Maybe off topic ... Is Stanford ML expert some type of accreditation? How do you become a Stanford ML expert? :) Attending the (excellent) Stanford ML online course on Machine Learning or do I have to read an ML book on Stanford Campus?
They have masters degrees from Stanford. I agree it's a bizarre accredidation since they have a few years of industry experience otherwise, which is, IMO, more relevant.
Agreed. I also value the industry experience more ... I can remember a couple of years ago Stanford faculty complaining at a conference social that they cannot find good candidates for academic positions as Google and Facebook will hire them.
I wonder what classifier was used (assume neural network-based, given the figures), and how that compares to a simple baseline that uses bag-of-words, such as a linear model or naive Bayes. The examples look easy enough to be classified by matching keywords.
We used a shallow neural network. The main challenge at Sculpt wasn't the modelling part, but rather the whole UX (active learning to speed up the training process, explainability, easily get predictions, etc). So it's true that a relatively simple model performs well, and actually having an efficient / shallow network also helps make the active learning pipeline fast for the user.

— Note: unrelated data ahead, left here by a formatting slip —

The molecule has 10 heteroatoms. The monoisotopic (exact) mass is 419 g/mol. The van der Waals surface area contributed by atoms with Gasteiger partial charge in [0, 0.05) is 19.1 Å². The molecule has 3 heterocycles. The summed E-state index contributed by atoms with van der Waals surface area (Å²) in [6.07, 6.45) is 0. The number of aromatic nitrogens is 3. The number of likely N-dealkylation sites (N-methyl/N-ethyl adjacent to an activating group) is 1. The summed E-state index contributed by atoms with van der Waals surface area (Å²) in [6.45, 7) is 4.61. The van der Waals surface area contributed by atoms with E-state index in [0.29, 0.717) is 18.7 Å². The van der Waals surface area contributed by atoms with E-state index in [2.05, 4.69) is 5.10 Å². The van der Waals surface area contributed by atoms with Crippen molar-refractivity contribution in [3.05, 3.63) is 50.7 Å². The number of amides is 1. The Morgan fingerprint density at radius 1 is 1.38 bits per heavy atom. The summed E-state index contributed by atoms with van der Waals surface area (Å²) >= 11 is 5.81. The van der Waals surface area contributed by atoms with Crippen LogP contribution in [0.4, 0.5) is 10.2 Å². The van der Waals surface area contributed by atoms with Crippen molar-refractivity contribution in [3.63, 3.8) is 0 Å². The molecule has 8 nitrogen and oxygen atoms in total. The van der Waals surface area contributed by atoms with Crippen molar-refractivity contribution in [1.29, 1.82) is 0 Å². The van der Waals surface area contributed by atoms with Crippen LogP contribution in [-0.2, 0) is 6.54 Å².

"This article has been written by Sculpt AI [...] in collaboration with Reza [Article’s author]", so we now use tools to write longer articles faster only to later feed them into tl;dr-bots/summarizers to get the gist without having to read all of it. ;)
This sentence was confusingly worded. It means that the corporation/entity "Sculpt AI" wrote the article AFAICT -- specifically the humans who founded the corporation. I do not believe the article was written by machine.

If it was hard for humans to understand that, just imagine how difficult it would be for NLP to understand it. :)